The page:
We’re reflecting on the book Mining capitalism (University of California Press, 2014) by Stuart Kirsch, professor of anthropology at the University of Michigan.
We’ve mentioned this book before, but thought we’d dedicate a post on why we see it as relevant and useful to Organizing rocks. First of all, it’s a very encompassing book, targeting the relationship between corporations and their critics, between capitalist modes of production and critics of it, a dialectical relation that “can never be completely resolved; they can only be renegotiated in new forms” (p 3). Kirsch’s main research focus is how corporations “counteract the discourse and strategies of their critics” (p 3), and vice versa, our reading tells us. The book, and the main case in the book, is based on “more than two decades of ethnographic research and participation in the indigenous political movement that challenged the environmental impact of the Ok Tedi copper and gold mine in Papua New Guinea” (p 9).
Kirsch states that as the mining industry traditionally hasn’t been involved in consumer politics (not a consumer product), it rather recently has had to engage in public relations (PR) and communication, where the Ok Tedi case constitutes a pioneering case. It’s now common that mining companies have elaborate strategies for targeting their critics and for their need to achieve or keep a social license to operate mines (the quest for legitimacy).
Kirsch outlines two different strategies, the politics of space and the politics of time. The politics of space is used to deal with how indigenous people and Non-Governmental Organizations (NGOs) organize in “transnational action networks” (p 2) and how this enables them to “replicate the geographic distribution of capital by putting pressure on the corporation wherever it operates” (p 3; p 53). Global, boundary-crossing corporations (and their use of the politics of space) are today matched by global, boundary-crossing NGOs. The politics of time is used to deal with “the means by which elites extend their power over the body politic through their control over the social construction of time” (p 191). We think particularly of the sunk costs and inertia permeating mining projects. Once started, they are usually very difficult to challenge; talk about a rock solid path dependency! Or? It’s of course not carved in stone, solids (usually) leak and risk becoming something else (e.g. a mine turns into an environmental problem in the presence and future, a mine turns into a turist attraction, etc.). This makes Kirsch conclude that focusing on the time before a mine is opened is a more hopeful strategy when aiming to prevent environmental harm. This is also a debate that has emerged in Sweden rather recently.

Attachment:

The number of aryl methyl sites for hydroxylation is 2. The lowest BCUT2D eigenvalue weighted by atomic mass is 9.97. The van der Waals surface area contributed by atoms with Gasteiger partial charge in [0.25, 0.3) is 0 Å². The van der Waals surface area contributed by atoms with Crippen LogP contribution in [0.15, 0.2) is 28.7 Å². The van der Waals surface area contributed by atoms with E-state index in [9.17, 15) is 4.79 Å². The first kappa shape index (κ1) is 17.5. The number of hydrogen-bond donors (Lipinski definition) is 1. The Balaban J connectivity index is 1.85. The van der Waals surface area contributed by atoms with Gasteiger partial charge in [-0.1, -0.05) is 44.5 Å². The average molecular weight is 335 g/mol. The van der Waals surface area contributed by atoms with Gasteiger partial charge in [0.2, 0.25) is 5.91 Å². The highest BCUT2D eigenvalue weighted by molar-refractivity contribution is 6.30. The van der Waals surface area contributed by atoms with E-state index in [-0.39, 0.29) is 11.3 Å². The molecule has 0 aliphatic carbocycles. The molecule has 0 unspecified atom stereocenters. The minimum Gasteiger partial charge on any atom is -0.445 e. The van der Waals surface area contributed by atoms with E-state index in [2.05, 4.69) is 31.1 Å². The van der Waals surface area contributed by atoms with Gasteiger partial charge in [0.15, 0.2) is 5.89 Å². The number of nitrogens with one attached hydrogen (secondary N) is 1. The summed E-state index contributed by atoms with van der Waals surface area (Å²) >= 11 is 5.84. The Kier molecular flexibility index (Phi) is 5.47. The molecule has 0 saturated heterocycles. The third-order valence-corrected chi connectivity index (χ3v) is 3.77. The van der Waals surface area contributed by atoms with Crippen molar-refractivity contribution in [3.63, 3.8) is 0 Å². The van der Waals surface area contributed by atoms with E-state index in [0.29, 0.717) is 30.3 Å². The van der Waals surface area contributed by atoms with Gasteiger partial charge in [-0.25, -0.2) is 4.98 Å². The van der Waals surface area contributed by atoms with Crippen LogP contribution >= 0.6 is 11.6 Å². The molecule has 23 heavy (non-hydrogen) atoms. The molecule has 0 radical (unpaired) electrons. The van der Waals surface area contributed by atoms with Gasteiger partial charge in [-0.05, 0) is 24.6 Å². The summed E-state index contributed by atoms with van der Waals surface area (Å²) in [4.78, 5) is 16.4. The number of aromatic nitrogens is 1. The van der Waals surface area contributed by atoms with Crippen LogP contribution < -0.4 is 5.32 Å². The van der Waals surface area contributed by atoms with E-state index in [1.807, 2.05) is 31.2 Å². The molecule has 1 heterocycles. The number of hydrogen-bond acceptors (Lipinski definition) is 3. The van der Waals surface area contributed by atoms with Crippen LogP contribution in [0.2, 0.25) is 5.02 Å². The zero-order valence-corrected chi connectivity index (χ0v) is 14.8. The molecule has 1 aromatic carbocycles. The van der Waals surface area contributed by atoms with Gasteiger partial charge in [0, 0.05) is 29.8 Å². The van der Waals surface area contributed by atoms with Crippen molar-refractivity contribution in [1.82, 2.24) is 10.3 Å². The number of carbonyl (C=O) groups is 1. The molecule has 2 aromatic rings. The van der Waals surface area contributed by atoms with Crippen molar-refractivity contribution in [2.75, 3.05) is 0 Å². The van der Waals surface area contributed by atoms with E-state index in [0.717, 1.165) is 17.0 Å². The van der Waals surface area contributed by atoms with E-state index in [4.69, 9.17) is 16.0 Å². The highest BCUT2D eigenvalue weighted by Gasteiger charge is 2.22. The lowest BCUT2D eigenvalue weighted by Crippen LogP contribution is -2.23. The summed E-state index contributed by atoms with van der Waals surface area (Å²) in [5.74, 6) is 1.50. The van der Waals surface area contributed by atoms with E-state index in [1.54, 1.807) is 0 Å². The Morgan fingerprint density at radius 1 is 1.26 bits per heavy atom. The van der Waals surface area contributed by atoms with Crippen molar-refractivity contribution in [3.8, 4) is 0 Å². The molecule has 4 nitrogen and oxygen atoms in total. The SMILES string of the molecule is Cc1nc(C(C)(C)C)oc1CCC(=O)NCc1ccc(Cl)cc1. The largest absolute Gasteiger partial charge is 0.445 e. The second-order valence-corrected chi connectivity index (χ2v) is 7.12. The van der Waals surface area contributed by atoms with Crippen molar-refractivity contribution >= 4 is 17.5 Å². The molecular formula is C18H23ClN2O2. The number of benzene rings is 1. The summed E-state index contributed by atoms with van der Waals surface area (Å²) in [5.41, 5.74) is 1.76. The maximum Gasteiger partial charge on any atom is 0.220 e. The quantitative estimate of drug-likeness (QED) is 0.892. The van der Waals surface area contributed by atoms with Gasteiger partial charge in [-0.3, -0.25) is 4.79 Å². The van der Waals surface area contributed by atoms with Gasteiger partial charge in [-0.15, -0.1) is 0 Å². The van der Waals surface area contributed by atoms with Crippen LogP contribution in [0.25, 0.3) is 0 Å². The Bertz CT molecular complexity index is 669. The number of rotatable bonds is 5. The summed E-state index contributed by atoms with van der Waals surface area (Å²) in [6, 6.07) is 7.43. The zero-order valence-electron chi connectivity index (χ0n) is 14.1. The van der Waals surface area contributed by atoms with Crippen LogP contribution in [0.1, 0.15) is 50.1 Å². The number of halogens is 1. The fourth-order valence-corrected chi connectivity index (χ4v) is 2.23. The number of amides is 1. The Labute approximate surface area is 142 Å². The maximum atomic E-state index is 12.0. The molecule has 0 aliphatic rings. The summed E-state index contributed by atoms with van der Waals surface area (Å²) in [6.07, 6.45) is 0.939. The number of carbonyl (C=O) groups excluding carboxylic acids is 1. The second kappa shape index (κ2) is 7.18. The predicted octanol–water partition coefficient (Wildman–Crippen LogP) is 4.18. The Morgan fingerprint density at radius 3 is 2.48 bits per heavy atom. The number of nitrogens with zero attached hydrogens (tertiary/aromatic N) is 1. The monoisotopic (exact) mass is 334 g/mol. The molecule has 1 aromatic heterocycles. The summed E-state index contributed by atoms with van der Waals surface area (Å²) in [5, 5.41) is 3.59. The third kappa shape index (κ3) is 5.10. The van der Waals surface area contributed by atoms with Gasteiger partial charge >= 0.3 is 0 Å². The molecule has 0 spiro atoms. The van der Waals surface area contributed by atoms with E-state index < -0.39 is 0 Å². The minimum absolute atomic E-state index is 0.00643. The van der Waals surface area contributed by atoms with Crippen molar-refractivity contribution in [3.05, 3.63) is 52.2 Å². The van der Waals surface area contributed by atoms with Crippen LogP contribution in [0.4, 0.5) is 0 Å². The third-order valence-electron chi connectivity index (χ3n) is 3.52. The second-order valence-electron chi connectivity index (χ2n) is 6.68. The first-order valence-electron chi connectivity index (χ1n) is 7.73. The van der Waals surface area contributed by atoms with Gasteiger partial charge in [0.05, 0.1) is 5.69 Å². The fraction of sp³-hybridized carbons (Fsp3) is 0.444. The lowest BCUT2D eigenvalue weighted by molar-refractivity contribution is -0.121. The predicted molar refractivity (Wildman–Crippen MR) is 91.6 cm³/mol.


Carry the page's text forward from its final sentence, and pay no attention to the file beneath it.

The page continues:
Kirsch’s chapter on “Corporate science” speaks very well to our project. It compares the tobacco, petroleum, pharmaceutical and mining industries in their approach to scientific research. In order to handle corporate critics, PR alone doesn’t seem to get the job done. Corporations also need to enroll science in their quest for legitimacy and continued exploration. Kirsch finds strong similarities among the industries in how they increasingly permeate the directions and contents of university research, enhancing the risk of uncritical science and co-opted scientists. Kirsch even argues that this might be intrinsic to contemporary capitalism. Among the examples he cites to support his analysis, we can also add the International Centre for Corporate Social Responsibility at Nottingham University, UK, being launched with 3,8 million British pounds from the tobacco industry (click here, and see bottom of page 2). This is also an example of how industry increasingly has taken over the promotion of the CSR discourse from their critics, ending up with a weak version of sustainability, at best, often filled with oxymoron’s such as ‘clean coal’ (mentioned by Kirsch) and ‘green pellets’ (iron ore, as in our study).